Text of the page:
In celebrating his pluralistic literary roots, Intizar Husain was a truly contemporary writer.
Intizar Husain, the last of great Urdu writers, passed away yesterday at the age of 92.
He’d been hospitalized for some time in Lahore. His ardent followers had been worried that the worst was likely to happen. But the truth is that writers of Husain’s stature never die. They live in their words and the corpus of ideas that they bequeath to future generations.
Husain was definitely one such figure. He leaves behind some of the finest specimens of fiction, journalism, travel writing and critical essays. The sheer volume of Husain’s literary output is mind boggling as it indicates a life that was lived in a deep love of letters; engaged in an eternal search for meaning.
Intizar Sahib spent his early years at his birthplace Dibai in the Bulandshahr district of Uttar Pradesh (UP), India. In one of his interviews, he said that the partition of India in 1947 made him a fiction writer. Nothing could be truer as the shadow of his migration to a new country became perennial. For much of his life, this event and the sense of displacement informed his creative musings.
Husain did not renounce the enemy and continued to celebrate his pluralistic literary ancestors. This fact alone places him in a distinctive category of a contemporary Pakistani writer.
As the new country searched for an identity, the early years of Pakistan witnessed intense ideological struggles within the intelligentsia.
Lahore-based writers were factionalized in two camps: the left-leaning progressive writers and the more nationalistic ones who comprised the Halqa-e-Arbab-e-Zauq. Husain did not choose a side and was castigated by the progressives for not taking an overt position and more importantly, for Husain’s affinity with Mohammad Hasan Askari who was at the center of defining Pakistani literature no less informed by religious sensibilities.
The irony is that in contemporary Pakistan, Husain became the voice of toleration and inclusiveness.
His columns expressed clear positions on several issues including the rise of bigotry and extremism in Pakistan. That said, Husain was not a polemicist and therefore his writings retained their literary mellowness and an aversion to making art subservient to politics. Husain was also familiar with Western traditions and through translations had internalized many a tenet of literary craft. However, it was the composite culture of the Indian subcontinent, ruptured by 1947, that remained the greatest of inspirations.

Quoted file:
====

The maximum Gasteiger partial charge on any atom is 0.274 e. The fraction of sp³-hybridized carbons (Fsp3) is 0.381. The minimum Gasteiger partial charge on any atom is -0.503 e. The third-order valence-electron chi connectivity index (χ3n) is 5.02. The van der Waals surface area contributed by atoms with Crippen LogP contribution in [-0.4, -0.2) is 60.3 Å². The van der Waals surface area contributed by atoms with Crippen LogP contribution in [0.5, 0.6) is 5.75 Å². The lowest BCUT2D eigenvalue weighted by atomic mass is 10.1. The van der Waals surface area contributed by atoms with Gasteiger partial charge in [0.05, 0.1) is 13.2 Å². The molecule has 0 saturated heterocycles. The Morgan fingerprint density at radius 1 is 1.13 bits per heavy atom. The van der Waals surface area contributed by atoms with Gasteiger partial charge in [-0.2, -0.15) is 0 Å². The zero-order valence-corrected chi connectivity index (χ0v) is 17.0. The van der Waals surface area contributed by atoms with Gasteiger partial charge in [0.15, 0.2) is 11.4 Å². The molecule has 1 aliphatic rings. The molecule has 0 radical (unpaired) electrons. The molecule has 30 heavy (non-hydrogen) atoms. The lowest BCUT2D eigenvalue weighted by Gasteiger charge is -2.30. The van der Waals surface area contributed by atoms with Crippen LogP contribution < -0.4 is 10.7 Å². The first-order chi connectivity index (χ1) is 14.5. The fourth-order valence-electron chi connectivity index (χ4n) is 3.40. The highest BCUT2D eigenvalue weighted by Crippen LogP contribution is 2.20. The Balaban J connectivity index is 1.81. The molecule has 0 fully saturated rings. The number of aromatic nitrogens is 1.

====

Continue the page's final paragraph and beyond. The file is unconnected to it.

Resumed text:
In fiction, Husain’s style was deeply influenced by the myriad streams of mythologies and fables from the Indian subcontinent and outside. In dozens of short stories that he wrote, symbols from past lives were invoked. His writings referred to Alif-Laila, dastaans and ancient tales such as Panchtantra, Jataka Katha, Mahabharata and the Vedas. This literary divide irked some of the more hyper-nationalistic writers and critics, as Husain did not renounce the enemy and continued to celebrate his pluralistic literary ancestors.
This fact alone places him in a distinctive category of a contemporary Pakistani writer.
But it was his migrant’s experience, and a sense of exile within home that was a recurrent theme in fiction. Even though he was deeply invested in Pakistan, the memory of his birthplace and the trauma of hijrat also linked to the Islamic traditions was discernible. Husain had a huge following in both Pakistan and India; and not unlike Qurratulain Hyder, his work bypassed hardline allegiances.
Among the five novels he wrote – Chaand Gahan (1952), Din Aur Daastaan (1959), Basti (1980), Tazkira (1987), Aage Samandar Hai (1995) – Basti received global acclaim. Its English translation was shortlisted for the Booker Prize in 2013. Husain was conferred the ‘Officer of the Order of Arts and Letters’ by France in 2014. Pakistani state recognized his stature and conferred several accolades including the Sitara-e-Imtiaz and Kamal-e-Fun award.
Even though Husain was deeply invested in Pakistan, the memory of his birthplace and the trauma of hijrat also linked to the Islamic traditions was discernible.
Basti, a vaguely autobiographical novel, recounts the adjustment of its alienated central character after Partition. The (anti) hero Zakir’s experience is not too different from many others across the globe who are displaced or live in a state of uprootedness. Aage Samandar Hai, recently translated into English by Rakshanda Jalil, is set in Karachi. The novel not unlike Basti takes the issue of a Muhajir identity in the context of present-day urban violence of Karachi. While set in the region, both these novels explore the larger tragedies of human travails.
My personal favourite is Husain’s memoir Chiraghon Ka Dhuvan that was published in 1999. This book recreates Lahore of early years, its teahouses, vibrancy, decay while documenting many characters that we would have otherwise forgotten. Husain’s autobiography Justujoo Kya Hai published in 2012 is also written in his unique UP-dialect and the author remains a self-effacing, penetrating observer of life.
It would take many years, if not decades, to adequately assess the legacy of Husain’s literary feats. But this is the time to remember a life where imagination reigned supreme. A vision so splendid that it unremittingly relived the vanished millennia, while attempting to make sense of the present.
Farewell Intizar Sahib. Your journey continues.
Featured photo by Hamza Cheema